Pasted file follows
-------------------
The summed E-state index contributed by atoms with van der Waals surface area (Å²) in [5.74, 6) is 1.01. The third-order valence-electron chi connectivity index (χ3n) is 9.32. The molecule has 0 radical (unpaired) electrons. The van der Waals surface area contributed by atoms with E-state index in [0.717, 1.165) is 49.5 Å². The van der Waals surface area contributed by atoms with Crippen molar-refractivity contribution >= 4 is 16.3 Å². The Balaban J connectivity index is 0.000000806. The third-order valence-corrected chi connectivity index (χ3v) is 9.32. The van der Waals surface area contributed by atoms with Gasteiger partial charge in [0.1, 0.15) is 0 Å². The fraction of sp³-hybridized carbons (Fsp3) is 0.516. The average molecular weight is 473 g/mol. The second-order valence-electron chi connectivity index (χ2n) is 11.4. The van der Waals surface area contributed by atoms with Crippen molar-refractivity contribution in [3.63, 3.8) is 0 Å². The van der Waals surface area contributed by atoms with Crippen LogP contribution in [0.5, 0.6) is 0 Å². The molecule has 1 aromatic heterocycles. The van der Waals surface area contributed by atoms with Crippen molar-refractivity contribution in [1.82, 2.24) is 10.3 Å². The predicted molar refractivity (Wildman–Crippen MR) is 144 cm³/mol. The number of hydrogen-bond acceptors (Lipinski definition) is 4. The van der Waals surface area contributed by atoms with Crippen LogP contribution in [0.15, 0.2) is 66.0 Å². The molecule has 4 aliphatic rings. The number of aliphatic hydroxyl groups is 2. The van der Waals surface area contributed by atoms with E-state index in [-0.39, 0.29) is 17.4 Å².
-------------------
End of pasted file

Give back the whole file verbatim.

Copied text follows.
The summed E-state index contributed by atoms with van der Waals surface area (Å²) in [5.74, 6) is 1.01. The third-order valence-electron chi connectivity index (χ3n) is 9.32. The molecule has 0 radical (unpaired) electrons. The van der Waals surface area contributed by atoms with E-state index in [0.717, 1.165) is 49.5 Å². The van der Waals surface area contributed by atoms with Crippen molar-refractivity contribution >= 4 is 16.3 Å². The Balaban J connectivity index is 0.000000806. The third-order valence-corrected chi connectivity index (χ3v) is 9.32. The van der Waals surface area contributed by atoms with Gasteiger partial charge in [0.1, 0.15) is 0 Å². The fraction of sp³-hybridized carbons (Fsp3) is 0.516. The average molecular weight is 473 g/mol. The second-order valence-electron chi connectivity index (χ2n) is 11.4. The van der Waals surface area contributed by atoms with Crippen molar-refractivity contribution in [3.63, 3.8) is 0 Å². The van der Waals surface area contributed by atoms with Crippen LogP contribution in [0.5, 0.6) is 0 Å². The molecule has 1 aromatic heterocycles. The van der Waals surface area contributed by atoms with Crippen molar-refractivity contribution in [1.82, 2.24) is 10.3 Å². The predicted molar refractivity (Wildman–Crippen MR) is 144 cm³/mol. The number of hydrogen-bond acceptors (Lipinski definition) is 4. The van der Waals surface area contributed by atoms with Crippen LogP contribution in [0.15, 0.2) is 66.0 Å². The molecule has 4 aliphatic rings. The number of aliphatic hydroxyl groups is 2. The van der Waals surface area contributed by atoms with E-state index in [-0.39, 0.29) is 17.4 Å².